China's harsh measures to cool its booming property market is having limited impact on prices, property developer SOHO China's (0410.HK) chief executive said, underscoring the government's difficulty to curb credit growth on all fronts.
On Wednesday, China unveiled new measures to curb property prices, including higher mortgage downpayments for second home buyers and requiring local governments to set price control targets in line with local income levels in 2011.
Since late 2009, China has imposed a slew of controls, including higher downpayments and mortgage rates, and asking banks to curb lending to the property sector.
China is coming to a point whereby increasingly, there are very few industries that have profits and typically, capital is always chasing profits, Zhang Xin, CEO of major commercial developer SOHO China, told Reuters at the World Economic Forum in Davos.
The Chinese market economy is becoming stronger in the sense that it's now stronger than the government thinks. That's why these austerity measures have not been so effective, said the 45-year-old billionaire.
China has been trying to restrain inflationary pressures on all fronts of the economy, including limiting bank lending and keeping food and property prices in check, but there are little signs of success so far.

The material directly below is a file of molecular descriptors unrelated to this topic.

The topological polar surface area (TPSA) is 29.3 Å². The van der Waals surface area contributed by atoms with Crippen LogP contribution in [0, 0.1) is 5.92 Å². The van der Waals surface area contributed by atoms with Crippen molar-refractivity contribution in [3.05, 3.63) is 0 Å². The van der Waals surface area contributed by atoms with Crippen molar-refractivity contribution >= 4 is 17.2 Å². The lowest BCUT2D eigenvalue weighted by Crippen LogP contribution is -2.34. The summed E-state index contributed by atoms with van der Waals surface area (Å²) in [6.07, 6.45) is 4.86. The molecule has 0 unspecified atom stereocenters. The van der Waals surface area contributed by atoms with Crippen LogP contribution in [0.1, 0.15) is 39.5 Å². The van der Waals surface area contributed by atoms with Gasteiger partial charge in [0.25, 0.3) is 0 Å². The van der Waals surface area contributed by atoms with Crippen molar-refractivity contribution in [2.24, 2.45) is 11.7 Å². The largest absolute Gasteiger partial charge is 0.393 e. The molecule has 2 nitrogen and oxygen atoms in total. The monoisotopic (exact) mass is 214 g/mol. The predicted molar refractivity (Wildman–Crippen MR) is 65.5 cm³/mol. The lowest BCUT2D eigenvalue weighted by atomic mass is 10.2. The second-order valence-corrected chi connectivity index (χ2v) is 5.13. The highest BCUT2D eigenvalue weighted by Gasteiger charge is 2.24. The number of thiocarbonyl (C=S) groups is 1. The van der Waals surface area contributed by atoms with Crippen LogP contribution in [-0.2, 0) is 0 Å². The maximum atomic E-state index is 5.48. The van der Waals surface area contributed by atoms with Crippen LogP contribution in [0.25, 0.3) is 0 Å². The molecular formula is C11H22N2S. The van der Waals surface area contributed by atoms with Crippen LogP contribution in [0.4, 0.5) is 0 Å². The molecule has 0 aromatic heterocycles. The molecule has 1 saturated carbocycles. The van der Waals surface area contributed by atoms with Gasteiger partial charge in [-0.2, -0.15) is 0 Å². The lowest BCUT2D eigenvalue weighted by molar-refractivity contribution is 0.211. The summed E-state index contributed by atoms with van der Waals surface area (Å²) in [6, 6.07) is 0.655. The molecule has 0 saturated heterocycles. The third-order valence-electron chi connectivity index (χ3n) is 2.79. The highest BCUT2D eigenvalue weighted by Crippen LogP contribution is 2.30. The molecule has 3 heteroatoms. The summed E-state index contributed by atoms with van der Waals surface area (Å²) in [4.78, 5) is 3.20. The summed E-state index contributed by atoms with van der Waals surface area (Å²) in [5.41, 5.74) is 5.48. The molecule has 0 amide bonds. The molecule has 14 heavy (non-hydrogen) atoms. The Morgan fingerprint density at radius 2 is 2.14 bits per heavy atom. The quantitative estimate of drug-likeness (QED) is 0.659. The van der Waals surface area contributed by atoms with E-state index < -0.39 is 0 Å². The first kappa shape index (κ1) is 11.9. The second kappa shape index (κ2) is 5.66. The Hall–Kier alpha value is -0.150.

The country's top banking regulator Liu Mingkang said in Davos that new bank loans in January were usually higher, responding to reports that lending has soared in the new year despite efforts to restrain it.
In the property sector, Zhang said developers were still enjoying stellar sales despite the cooling efforts.
You would expect the market to completely collapse, but just look at all the listed real estate developers, nearly everybody reported a record year, said Zhang, a former Goldman Sachs (GS.N) employee who made a cameo appearance in Wall Street: Money Never Sleeps.
The Beijing-based company plans to spend 10 billion yuan ($1.5 billion) to acquire land this year, roughly last year's level, Zhang said.
SOHO China expects its contract sales to grow by a slower pace this year than last year as it holds on to more real estate for leasing, said Zhang, who co-founded the company with her husband Pan Shiyi.
Contract sales are recorded when buyers sign contracts to purchase property and are often an indication of how actual sales will perform.
Unaudited contract sales by the company in 2010 reached about 23.8 billion yuan ($3.6 billion), growing 82 percent from a year earlier, it said this month.
I don't think this is sustainable, the Cambridge University graduate said.
We are also at the point of moving toward gradually holding more properties instead of selling every single square meter.
SOHO China's Hong Kong-listed shares ended down 1.86 percent on Wednesday, lagging the benchmark Hang Seng index's .HSI 0.23 percent rise.
For full coverage, blogs and TV from Davos go to www.reuters.com/davos